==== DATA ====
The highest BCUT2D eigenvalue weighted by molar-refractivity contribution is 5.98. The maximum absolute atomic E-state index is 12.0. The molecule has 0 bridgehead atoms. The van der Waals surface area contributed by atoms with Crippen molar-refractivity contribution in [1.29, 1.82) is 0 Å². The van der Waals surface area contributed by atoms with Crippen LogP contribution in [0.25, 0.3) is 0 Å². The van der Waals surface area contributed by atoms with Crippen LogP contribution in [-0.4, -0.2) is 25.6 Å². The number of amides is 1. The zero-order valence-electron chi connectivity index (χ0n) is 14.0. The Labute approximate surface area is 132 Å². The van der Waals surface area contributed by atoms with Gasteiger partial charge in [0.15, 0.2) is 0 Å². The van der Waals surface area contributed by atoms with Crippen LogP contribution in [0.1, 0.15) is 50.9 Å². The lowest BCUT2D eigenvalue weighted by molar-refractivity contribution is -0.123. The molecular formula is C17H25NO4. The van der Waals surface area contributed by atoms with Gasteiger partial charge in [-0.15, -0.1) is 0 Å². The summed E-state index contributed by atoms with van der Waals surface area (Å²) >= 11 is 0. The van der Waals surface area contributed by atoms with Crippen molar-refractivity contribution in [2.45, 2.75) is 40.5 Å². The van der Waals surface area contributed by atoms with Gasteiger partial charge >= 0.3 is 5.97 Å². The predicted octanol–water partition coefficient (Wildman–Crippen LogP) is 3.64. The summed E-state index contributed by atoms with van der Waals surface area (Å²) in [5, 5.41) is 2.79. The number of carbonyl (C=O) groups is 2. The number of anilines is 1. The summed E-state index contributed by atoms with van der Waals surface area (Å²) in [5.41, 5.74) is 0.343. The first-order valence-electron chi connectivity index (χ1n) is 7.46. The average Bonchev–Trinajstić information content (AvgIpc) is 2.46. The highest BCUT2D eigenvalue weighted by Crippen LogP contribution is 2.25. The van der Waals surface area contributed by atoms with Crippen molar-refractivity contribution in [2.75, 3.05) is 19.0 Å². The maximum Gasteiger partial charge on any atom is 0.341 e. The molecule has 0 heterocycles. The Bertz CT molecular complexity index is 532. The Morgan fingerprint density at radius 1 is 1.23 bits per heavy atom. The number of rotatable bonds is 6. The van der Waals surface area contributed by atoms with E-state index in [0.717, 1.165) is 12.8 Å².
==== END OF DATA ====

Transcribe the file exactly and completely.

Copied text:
The highest BCUT2D eigenvalue weighted by molar-refractivity contribution is 5.98. The maximum absolute atomic E-state index is 12.0. The molecule has 0 bridgehead atoms. The van der Waals surface area contributed by atoms with Crippen molar-refractivity contribution in [1.29, 1.82) is 0 Å². The van der Waals surface area contributed by atoms with Crippen LogP contribution in [0.25, 0.3) is 0 Å². The van der Waals surface area contributed by atoms with Crippen LogP contribution in [-0.4, -0.2) is 25.6 Å². The number of amides is 1. The zero-order valence-electron chi connectivity index (χ0n) is 14.0. The Labute approximate surface area is 132 Å². The van der Waals surface area contributed by atoms with Gasteiger partial charge in [0.15, 0.2) is 0 Å². The van der Waals surface area contributed by atoms with Crippen LogP contribution in [0.1, 0.15) is 50.9 Å². The lowest BCUT2D eigenvalue weighted by molar-refractivity contribution is -0.123. The molecular formula is C17H25NO4. The van der Waals surface area contributed by atoms with Gasteiger partial charge in [-0.15, -0.1) is 0 Å². The summed E-state index contributed by atoms with van der Waals surface area (Å²) >= 11 is 0. The van der Waals surface area contributed by atoms with Crippen molar-refractivity contribution in [2.45, 2.75) is 40.5 Å². The van der Waals surface area contributed by atoms with Gasteiger partial charge >= 0.3 is 5.97 Å². The predicted octanol–water partition coefficient (Wildman–Crippen LogP) is 3.64. The summed E-state index contributed by atoms with van der Waals surface area (Å²) in [5, 5.41) is 2.79. The number of carbonyl (C=O) groups is 2. The number of anilines is 1. The summed E-state index contributed by atoms with van der Waals surface area (Å²) in [5.41, 5.74) is 0.343. The first-order valence-electron chi connectivity index (χ1n) is 7.46. The average Bonchev–Trinajstić information content (AvgIpc) is 2.46. The highest BCUT2D eigenvalue weighted by Crippen LogP contribution is 2.25. The van der Waals surface area contributed by atoms with Crippen molar-refractivity contribution in [2.75, 3.05) is 19.0 Å². The maximum Gasteiger partial charge on any atom is 0.341 e. The molecule has 0 heterocycles. The Bertz CT molecular complexity index is 532. The Morgan fingerprint density at radius 1 is 1.23 bits per heavy atom. The number of rotatable bonds is 6. The van der Waals surface area contributed by atoms with E-state index in [0.717, 1.165) is 12.8 Å².